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SETI Institute in the news March 28 – April 3, 2019

SETI Institute in the news March 28 – April 3, 2019

Houghton Mars Project Research Station
Visit Mars-like Devon Island with Help from SETI Institute Scientists and Google

Visiting Mars is hard, but researches have been visiting a remote island in the Arctic to learn what it would take to explore the Red Planet. The largest uninhabited island in the world, Devon Island is a polar desert. Dry, cold, and seemingly frozen in time – a crater from a meteorite impact some 23 million years ago so well preserved that it looks almost as if it just happened. The  geology and biology invite scientific fieldwork in comparative planetary science and astrobiology, while the rugged environment serves as a testbed and training ground for planning the future exploration of Mars itself. Now Google Street View gives virtual explorers the chance to explore one of the most Mars-like environments on Earth and learn about the important research being done there by scientists, private enterprise, nearby communities, and space agencies. SETI Institute Senior Planetary Scientist Pascal Lee, who leads the Haughton-Mars Project on Devon Island, spoke about the importance of help from local indigenous peoples in the ongoing work of space exploration:

Lee considers Inuit to be NASA Haughton-Mars Project team members thanks to their roles as guides, hosts, and, at times, co-workers over the past two decades.

"The place for the kind of knowledge Inuit possess — the knowledge that comes with living in the North for untold generations — will only grow," Lee said.

"I truly believe that there is traditional knowledge and a sort of cultural experience that the Inuit can bring to bear in helping prepare humans to go to other worlds where resources are so scarce and where it's so difficult to survive," he said.

Lee also spoke about his work there in a documentary on the Google Street View project at Devon Island.

Image of an alien figure at the end of a dark tunnelEarth – a Zoo Exhibit?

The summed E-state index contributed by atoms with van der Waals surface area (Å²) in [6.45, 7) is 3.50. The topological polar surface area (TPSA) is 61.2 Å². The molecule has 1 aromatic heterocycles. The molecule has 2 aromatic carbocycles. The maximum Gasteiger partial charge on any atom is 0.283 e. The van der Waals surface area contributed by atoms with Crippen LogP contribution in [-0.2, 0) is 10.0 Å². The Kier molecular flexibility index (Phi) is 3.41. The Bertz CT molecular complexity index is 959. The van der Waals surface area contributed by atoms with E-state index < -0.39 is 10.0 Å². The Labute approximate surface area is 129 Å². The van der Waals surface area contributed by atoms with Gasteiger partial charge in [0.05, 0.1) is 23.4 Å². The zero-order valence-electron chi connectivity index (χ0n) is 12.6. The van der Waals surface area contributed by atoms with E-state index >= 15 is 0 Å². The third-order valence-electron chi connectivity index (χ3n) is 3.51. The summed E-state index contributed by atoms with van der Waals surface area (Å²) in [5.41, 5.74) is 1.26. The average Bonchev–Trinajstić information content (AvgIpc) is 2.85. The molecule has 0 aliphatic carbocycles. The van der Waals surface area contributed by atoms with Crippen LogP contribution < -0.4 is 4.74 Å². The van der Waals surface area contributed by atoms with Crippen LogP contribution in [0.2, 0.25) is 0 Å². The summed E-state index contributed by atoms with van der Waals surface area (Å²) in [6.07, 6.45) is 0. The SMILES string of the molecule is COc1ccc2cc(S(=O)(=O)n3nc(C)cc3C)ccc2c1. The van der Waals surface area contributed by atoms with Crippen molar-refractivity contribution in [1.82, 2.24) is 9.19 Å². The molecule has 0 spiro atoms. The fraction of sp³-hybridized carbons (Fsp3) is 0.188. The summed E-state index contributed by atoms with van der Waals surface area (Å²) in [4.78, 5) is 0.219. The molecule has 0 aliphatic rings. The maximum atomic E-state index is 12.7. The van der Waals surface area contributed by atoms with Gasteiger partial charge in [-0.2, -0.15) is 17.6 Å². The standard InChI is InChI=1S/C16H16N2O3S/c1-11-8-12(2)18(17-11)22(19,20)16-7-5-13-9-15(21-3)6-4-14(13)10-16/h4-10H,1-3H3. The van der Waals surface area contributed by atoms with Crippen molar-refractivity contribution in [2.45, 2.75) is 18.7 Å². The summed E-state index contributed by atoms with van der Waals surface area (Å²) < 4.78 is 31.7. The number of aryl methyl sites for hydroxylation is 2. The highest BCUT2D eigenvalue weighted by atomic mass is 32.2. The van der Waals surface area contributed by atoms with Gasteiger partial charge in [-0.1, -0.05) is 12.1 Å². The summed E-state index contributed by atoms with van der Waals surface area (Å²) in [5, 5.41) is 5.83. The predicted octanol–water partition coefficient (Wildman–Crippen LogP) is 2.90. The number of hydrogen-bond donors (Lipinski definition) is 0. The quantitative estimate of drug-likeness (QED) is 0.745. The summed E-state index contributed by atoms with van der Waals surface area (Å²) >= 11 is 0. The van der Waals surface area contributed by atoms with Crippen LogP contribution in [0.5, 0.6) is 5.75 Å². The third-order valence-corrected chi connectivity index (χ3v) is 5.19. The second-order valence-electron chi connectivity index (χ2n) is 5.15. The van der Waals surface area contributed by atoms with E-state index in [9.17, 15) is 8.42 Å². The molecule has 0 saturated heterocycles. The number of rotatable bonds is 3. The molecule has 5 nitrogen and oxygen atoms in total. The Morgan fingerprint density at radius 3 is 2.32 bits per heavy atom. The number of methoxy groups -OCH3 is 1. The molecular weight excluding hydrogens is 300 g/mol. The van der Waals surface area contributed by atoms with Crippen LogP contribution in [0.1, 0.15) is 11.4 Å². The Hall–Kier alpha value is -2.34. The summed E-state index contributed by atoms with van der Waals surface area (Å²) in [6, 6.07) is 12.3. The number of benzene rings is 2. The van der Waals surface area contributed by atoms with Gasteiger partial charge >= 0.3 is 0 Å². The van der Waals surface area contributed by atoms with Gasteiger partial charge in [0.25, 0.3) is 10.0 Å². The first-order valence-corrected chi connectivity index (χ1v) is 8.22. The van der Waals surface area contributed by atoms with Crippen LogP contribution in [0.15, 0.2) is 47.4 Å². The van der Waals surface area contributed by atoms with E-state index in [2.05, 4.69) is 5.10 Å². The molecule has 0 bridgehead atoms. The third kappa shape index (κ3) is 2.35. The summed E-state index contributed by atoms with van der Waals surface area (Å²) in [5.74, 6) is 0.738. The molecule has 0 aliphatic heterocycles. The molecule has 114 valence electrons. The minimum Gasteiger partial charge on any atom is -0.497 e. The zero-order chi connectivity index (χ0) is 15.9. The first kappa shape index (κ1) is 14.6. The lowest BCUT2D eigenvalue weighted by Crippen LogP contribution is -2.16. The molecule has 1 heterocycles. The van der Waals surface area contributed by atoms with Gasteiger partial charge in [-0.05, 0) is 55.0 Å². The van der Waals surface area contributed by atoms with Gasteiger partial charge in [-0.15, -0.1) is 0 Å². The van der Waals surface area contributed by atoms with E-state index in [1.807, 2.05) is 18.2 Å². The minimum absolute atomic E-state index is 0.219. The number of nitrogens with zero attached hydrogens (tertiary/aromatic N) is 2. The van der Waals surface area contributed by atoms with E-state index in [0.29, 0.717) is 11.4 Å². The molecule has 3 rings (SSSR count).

Are we alone in the universe… or are we secured in a cosmic wildlife refuge? That’s the question astronomer John Ball contemplated in a 1973 paper in which he considered our lack of cosmic counterparts and proposed that other beings might be observing while purposely avoiding detection in order to allow us our own pristine destiny. SETI Institute’s Senior Astronomer, Seth Shostak, explained ‘the zoo hypothesis’ in a recent piece for NBC News MACH:

We should see evidence of aliens everywhere. The fact that we don’t might be explained by Ball’s hypothesis — we’re being deliberately isolated… After all, if the hypothesis is correct, then it’s understandable why our efforts to find signals from space have been unsuccessful. We’ve been mindlessly pacing our Earthly cage while the extraterrestrials maintain their distance and keep watch.

This proposition is one of several seeking to resolve the Fermi Paradox – the contradiction between the seemingly high probability that life in the universe is abundant, and the fact that we’ve yet to detect it beyond Earth. This response to the paradox has found traction in the news recently, following a workshop in Paris by researchers with METI (Messaging Extraterrestrial Intelligence) International. The president of METI International, Douglas Vakoch, argues that a deliberate transmission from Earth might prove our readiness for dialogue, and trigger our cosmic guardians to respond in kind. Shostak notes there are some weaknesses with the hypothesis, however: